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April 25, 2013

The importance of speaking up ...

(Continued)

For example, as a result of the column we have had a meeting with the heads of three departments responsible for our care. And we found it to be a very informative and productive meeting. There was general agreement that our care did not meet Bassett’s expectations, leading to a number of steps designed to correct identified problems including the hiring of additional patient care assistants (nurse’s aides) for the surgical floor, the inception of a pilot program to staff the inpatient surgical floor with a part-time assistant to help patients get the walking needed for their recovery and better communication so that the expectations outlined for patients in the joint replacement class will be met during the patient’s hospital stay.

Additionally, the handouts distributed in the joint replacement class are being reviewed to make certain it is clear that they are only guidelines and that every patient is unique and may require changes to the outlined plan. We also learned that plans are in the works for the hospital’s food service with the goal of improving food choices for individual patients. A note was also made that the procedures in place for securing additional help when the floors are short of staff are being reviewed in order to make certain those procedures are working in the best interests of both patients and staff. All in all, we were most pleased with the discussion of issues and the proposed remedies for the problems we had encountered.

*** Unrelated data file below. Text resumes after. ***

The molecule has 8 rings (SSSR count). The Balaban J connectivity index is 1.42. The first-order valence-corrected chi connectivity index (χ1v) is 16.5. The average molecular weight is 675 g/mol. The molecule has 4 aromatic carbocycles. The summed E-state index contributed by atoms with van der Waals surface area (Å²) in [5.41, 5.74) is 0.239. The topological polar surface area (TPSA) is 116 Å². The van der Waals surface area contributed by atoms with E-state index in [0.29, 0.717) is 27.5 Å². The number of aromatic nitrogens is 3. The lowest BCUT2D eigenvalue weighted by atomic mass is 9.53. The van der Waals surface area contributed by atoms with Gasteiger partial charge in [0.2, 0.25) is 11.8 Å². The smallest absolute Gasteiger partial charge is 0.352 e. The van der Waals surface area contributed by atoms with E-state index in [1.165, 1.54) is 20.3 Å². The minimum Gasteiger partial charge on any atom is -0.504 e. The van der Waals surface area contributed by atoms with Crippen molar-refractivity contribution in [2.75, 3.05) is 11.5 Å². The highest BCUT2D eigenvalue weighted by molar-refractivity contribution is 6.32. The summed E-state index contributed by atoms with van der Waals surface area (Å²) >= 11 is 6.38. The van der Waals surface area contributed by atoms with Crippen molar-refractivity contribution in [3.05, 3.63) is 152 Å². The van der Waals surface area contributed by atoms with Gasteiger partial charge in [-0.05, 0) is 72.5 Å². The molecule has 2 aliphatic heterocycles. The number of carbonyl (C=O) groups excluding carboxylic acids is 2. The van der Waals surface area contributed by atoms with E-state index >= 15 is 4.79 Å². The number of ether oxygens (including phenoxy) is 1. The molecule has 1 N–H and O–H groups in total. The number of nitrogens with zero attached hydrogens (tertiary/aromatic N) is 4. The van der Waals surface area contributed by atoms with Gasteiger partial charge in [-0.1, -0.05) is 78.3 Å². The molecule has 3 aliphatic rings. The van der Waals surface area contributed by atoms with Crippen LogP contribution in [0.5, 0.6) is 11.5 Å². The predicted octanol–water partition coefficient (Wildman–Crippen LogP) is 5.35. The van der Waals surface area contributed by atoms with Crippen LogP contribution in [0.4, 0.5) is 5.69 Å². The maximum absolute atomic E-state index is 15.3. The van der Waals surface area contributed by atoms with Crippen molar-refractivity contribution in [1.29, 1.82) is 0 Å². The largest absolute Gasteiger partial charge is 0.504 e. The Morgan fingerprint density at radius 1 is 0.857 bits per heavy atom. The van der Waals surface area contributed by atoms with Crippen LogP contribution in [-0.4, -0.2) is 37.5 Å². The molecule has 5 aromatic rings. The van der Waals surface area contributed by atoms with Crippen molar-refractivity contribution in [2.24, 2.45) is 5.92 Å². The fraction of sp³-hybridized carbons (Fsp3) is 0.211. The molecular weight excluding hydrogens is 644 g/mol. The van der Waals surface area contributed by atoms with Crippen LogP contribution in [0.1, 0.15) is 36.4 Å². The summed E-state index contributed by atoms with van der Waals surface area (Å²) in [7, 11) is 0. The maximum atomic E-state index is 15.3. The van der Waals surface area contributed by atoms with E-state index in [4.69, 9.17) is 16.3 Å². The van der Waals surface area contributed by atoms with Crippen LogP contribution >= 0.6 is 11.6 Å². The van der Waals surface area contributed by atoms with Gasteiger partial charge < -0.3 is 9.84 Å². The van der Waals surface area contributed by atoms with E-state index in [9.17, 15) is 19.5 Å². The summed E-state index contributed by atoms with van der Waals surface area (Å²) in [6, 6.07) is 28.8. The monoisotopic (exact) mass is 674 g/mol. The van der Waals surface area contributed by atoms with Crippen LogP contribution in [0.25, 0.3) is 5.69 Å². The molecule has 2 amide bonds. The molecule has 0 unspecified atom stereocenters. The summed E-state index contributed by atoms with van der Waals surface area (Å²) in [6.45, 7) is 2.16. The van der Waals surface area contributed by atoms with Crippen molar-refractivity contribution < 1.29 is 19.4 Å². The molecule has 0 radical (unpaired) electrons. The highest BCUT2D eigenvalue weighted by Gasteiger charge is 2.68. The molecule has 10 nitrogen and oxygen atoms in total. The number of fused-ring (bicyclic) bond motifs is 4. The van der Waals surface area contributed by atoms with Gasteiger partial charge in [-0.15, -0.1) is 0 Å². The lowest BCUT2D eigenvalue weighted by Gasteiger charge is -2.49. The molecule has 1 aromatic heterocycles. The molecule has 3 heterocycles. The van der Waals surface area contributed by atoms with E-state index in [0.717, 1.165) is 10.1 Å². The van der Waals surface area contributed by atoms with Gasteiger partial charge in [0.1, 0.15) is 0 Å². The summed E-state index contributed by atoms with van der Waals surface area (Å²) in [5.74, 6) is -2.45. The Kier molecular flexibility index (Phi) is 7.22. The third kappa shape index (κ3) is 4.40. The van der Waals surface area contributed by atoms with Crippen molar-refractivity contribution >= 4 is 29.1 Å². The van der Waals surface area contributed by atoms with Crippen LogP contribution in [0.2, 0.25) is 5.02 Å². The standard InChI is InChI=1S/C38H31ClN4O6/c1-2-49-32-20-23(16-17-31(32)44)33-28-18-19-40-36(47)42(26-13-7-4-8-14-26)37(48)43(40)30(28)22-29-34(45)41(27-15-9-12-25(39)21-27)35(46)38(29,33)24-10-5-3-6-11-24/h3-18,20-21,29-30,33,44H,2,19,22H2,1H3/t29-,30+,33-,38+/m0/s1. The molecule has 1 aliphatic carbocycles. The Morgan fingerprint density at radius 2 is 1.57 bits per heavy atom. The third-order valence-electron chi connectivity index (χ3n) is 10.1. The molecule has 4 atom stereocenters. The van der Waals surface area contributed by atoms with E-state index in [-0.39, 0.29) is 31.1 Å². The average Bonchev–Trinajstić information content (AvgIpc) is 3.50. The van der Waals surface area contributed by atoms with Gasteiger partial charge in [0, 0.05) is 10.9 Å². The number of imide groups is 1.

Thus, we do feel that it is very important that patients speak up regarding experiences at Bassett. Positive comments help Bassett to know what they are doing well. Negative comments help them to understand where there might be need for improvement. And, we hasten to add, we do not feel it is necessary to write a newspaper column to share both positive and negative comments. In fact, Bassett has an extensive system in place to deal with issues raised by patients. And we would encourage everyone who has had an experience, good or bad, which they wish to share with Bassett to do it so in order that it can become part of the ongoing evaluation of both inpatient and outpatient procedure. And, to make certain that we fully understood the Patient Representative Services at Bassett we called the head of the department for an explanation of the best way for a patient to share a comment.

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